26th Review- Topgun days- Dave ‘Bio’ Baranek

  • Topgun days

    Dave 'Bio' Baranek
    Skyhorse Publishing
    2010
    English
    X X X X X
    978-1-61608-005-1

    Topgun! Everyone knows Topgun as the movie Topgun from 1986 with Tom Cruise and his lovely lady. And most of the time that’s it! Topgun is the flashy name for the American Navy Fighter Weapons School, which was founded as navy pilots performed relatively poor in the Vietnam War in comparison to other wars. Nowadays, […]

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    Topgun! Everyone knows Topgun as the movie Topgun from 1986 with Tom Cruise and his lovely lady. And most of the time that’s it! Topgun is the flashy name for the American Navy Fighter Weapons School, which was founded as navy pilots performed relatively poor in the Vietnam War in comparison to other wars. Nowadays, the school is called: ‘United States Navy Strike Fighter Tactics Instructor program’. Topgun is stationed at Miramar Airbase just above San Diego on the West Coast (take a look with google / maps!).

    ‘Topgun days’ is written by Dave Baranek (nickname ‘Bio’). Dave Baranek entered the Navy as a Radar Intercept Officer and flew many hours in particular the F-14 Tomcat and later the F-5F. He ended up with Topgun after he himself had done a training at Topgun and soon realized he wanted to be part of the teaching staff. I wouldn’t call the book a very exciting one. The book is a much more a detailed description of what Topgun was in daily practice and how the writer made a career over there.
    For readers who are interested in the details of what is happening in the cockpit, in the dog-fights, the way of communication in the cockpit, the way of living of a Naval Flight Officer, this is the perfect book. Dave Baranek describes in great detail how everything (and then I mean everything!) whitin Topgun works. The book is a kind of diary and is very carefully written. Dave Baranek writes relaxed, easy to read and with passion, dedication and pride but also with humility and self-criticism. For readers who want to read about great adventures, this is an inappropriate book!

    He describes how he got some criticism at his trial lessons for ‘pre-board’ and then the ‘murder board’, both situations where a whole class full of officers where asking difficult questions at trial lessons from instructors. With these criticisms in his hand he managed to improve him selves and became a good instructor . Frankly, I rarely come across a book from whithin the world of flying as detailed as this one and in which the writer/ instructor describes himself with a critical look. More people should do it this way!

    I found it funny to read that Topgun instructors never wear their watch or medals as they teach That would only distract. Also new for me was that in the pauses of the lessons always music is playing and that even the music selection is assessed! Great! Dave Baranek describes also -in addition to his work at Topgun- his activities from aircraft carriers and that it almost cost his life after a bail out from a Tomcat. Additionally, he recounts how he got involved extensively in filming the movie Topgun. While recording that movie there was a fatal incident when the crew of a fighter crashed into the Pacific Ocean.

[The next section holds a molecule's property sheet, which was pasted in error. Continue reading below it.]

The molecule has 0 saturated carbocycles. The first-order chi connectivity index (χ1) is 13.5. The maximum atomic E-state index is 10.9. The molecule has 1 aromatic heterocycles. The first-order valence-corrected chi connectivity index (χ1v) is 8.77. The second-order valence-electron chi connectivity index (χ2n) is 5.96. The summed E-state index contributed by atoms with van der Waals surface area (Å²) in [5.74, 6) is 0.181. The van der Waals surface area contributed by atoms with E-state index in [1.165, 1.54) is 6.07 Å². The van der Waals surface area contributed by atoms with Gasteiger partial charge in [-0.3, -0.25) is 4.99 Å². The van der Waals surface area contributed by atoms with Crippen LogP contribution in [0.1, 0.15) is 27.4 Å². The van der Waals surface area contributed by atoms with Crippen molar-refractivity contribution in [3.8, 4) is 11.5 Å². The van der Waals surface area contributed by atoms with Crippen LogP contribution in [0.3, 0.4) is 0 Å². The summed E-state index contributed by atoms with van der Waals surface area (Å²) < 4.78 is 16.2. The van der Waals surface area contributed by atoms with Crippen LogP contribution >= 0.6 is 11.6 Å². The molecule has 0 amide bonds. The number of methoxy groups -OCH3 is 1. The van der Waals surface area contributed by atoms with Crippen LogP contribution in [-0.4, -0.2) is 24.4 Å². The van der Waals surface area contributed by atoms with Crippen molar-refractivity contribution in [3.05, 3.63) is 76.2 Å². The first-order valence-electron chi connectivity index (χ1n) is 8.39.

The book is beautifully executed with more than 50 color photographs taken from aircraft on the ground and air-to-air. If there are people who want to have a signed version of Baraneks book, email me, I will send you the email address of the writer. You can –of course!- also go to his site; http://www.topgunbio.com . Visit http://www.youtube.com/watch?v=Gqczpm9BMvU for an impression of the activities of the Navy Fighter Squadron VF24 of Dave Baranek in 1981-82. That puts the content of the book in time. Dave Baranek scored an ‘OK 3-wire’ with this book! (means a very good landing on the deck)


    • Hello, this is from Dave Baranek, author of TOPGUN DAYS. Rene was very perceptive in his review of my book, and the elements that he highlighted here were some themes I wanted readers to notice. For example, the time spent describing the other parts of a military flier’s life, and the other parts of a Topgun instructor’s life. Maybe it seemed “hard” at times, but I was enthusiastic about it and always wanted to live up to the reputation of the school. And I wanted to meet the expectations of my fellow instructors. Besides, we would always climb into a jet and the thrill of flying was always there — it was great reward. When I was writing the book, I was able to refer to my logbooks and some notes that I made during those days. In addition, many of the events and experiences formed indelible memories that I was easily able to recall. Finally, it is the reviewer’s duty to report whether he liked the book or not — I am glad Rene enjoyed my book, too!

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